The papermaking industry matured in the Song Dynasty, and the popularity and application of folk paper cutting gradually expanded. It became “lihua” (礼花), a folk gift; “chuanghua” (窗花), pasted on windows; and used for decorating lanterns and tea bowls. For example, in Jiangxi’s Jizhou kiln, paper cutting was used as patterns on ceramics, enhancing their beauty through glazing and firing. Folk artisans also used paper cutting techniques to carve figures for shadow puppetry from the skins of donkeys, cows, horses, and sheep.
With the prosperity of handicrafts and commerce, paper cutting art entered a period of vigorous development. During that time, paper cutting activities took place on various occasions, including the beginning of spring, People’s Day, New Year’s Day, Dragon Boat Festival, Qixi Festival, and Double Ninth Festival. People would cut “chunfan chunsheng” (春幡春胜) and “caitou cai sheng” (钗头彩胜), creating shapes of mugwort leaves, flowers, celestial beings, auspicious characters, shadow puppets, insects, fish, birds, and various animals. A specialized paper cutting industry emerged, and there were artisans who made a living from paper cutting. Hangzhou was particularly renowned, with hundreds of skilled artisans, including those specialized in cutting “zhuzi baijia” (诸子百家) or those adept at cutting “huaniao yuchong” (花鸟鱼虫).
– Song Dynasty (宋代 Sòngdài)
– Yuan Dynasty (元代 Yuándài)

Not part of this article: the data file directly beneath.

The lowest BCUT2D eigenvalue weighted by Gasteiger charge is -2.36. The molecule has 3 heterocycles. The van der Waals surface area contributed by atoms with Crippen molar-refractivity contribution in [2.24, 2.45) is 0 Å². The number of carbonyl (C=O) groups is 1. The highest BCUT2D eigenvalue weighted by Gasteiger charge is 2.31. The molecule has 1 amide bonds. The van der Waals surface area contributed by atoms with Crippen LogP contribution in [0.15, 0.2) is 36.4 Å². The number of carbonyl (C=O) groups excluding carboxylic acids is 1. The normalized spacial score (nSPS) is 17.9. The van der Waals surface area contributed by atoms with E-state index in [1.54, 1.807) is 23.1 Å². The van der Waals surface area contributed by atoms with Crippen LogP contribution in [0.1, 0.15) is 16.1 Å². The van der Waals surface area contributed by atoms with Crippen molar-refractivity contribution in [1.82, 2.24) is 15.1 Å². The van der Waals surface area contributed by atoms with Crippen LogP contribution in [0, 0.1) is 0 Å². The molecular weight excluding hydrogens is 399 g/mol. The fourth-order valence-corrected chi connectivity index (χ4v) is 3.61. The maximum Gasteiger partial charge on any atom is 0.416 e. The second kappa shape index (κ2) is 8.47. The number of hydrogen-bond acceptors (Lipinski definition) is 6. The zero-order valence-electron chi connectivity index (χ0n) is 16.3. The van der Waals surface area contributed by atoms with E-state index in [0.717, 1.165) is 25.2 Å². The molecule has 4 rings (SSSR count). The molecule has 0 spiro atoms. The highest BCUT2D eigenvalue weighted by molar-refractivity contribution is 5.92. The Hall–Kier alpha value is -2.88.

– Lihua (礼花 lǐhuā): Paper cut decorations used as folk gifts.
– Chuanghua (窗花 chuānghuā): Window paper cut decorations.
– Jizhou kiln (吉州窑 Jízhōuyáo): A famous kiln site in Jiangxi Province known for its ceramics.
– Shadow puppetry (皮影戏 píyǐngxì): A traditional form of Chinese puppetry using translucent figures made of animal skins.
– Hangzhou (杭州 Hángzhōu): A city in Zhejiang Province, China.
9. Chinese Paper Cutting in Ming and Qing Dynasties (1368 CE-1840 CE),
The art of paper cutting reached its maturity and peak. During this period, the custom of “luojin jiancai” (镂金剪彩), which had been passed down since the Northern and Southern Dynasties, was abolished and replaced by the widespread popularization of folk paper cutting crafts.
With social stability and people leading peaceful lives, paper cutting decorations became prevalent in various aspects of daily life. Colorful lanterns were predominantly made of paper cutting designs, and even fan surfaces were intricately crafted with cut-out paper designs. In fact, initial drafts for embroidery designs were often created using paper cutting techniques. While paper cutting art originated from the folk tradition, it had become a nationwide craze during the Qing Dynasty. The variety of paper cutting products expanded to include those used within the imperial court. In the Kun Ning Palace of the Forbidden City (the imperial palace of the Qing emperors), there were window paper cuttings featuring the character “xi” (喜) symbolizing joy, wall decorations with auspicious characters, and intricately designed paper cuttings of dragons and phoenixes adorning the ceilings.
– Ming Dynasty (明代 Míngdài)
– Qing Dynasty (清代 Qīngdài)
– Luojin jiancai (镂金剪彩 lòu jīn jiǎn cǎi): A folk custom of decorating with paper cuttings using gold foil.